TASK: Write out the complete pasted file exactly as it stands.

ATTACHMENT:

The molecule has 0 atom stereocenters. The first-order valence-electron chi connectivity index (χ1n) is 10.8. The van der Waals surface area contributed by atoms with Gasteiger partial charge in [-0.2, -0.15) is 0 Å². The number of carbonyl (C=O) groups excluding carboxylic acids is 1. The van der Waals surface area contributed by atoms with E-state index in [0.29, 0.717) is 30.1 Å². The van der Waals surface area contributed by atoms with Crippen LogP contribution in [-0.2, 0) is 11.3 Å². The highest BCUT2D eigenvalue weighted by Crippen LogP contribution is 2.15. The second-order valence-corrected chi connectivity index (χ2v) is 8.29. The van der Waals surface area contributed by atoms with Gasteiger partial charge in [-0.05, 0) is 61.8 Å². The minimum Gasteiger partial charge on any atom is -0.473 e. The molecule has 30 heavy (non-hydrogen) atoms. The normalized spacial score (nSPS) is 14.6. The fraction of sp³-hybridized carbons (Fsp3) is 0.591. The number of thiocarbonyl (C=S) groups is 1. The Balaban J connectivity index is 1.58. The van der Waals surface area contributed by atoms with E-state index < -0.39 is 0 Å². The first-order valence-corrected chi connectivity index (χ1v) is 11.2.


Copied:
The molecule has 0 atom stereocenters. The first-order valence-electron chi connectivity index (χ1n) is 10.8. The van der Waals surface area contributed by atoms with Gasteiger partial charge in [-0.2, -0.15) is 0 Å². The number of carbonyl (C=O) groups excluding carboxylic acids is 1. The van der Waals surface area contributed by atoms with E-state index in [0.29, 0.717) is 30.1 Å². The van der Waals surface area contributed by atoms with Crippen LogP contribution in [-0.2, 0) is 11.3 Å². The highest BCUT2D eigenvalue weighted by Crippen LogP contribution is 2.15. The second-order valence-corrected chi connectivity index (χ2v) is 8.29. The van der Waals surface area contributed by atoms with Gasteiger partial charge in [-0.05, 0) is 61.8 Å². The minimum Gasteiger partial charge on any atom is -0.473 e. The molecule has 30 heavy (non-hydrogen) atoms. The normalized spacial score (nSPS) is 14.6. The fraction of sp³-hybridized carbons (Fsp3) is 0.591. The number of thiocarbonyl (C=S) groups is 1. The Balaban J connectivity index is 1.58. The van der Waals surface area contributed by atoms with E-state index < -0.39 is 0 Å². The first-order valence-corrected chi connectivity index (χ1v) is 11.2.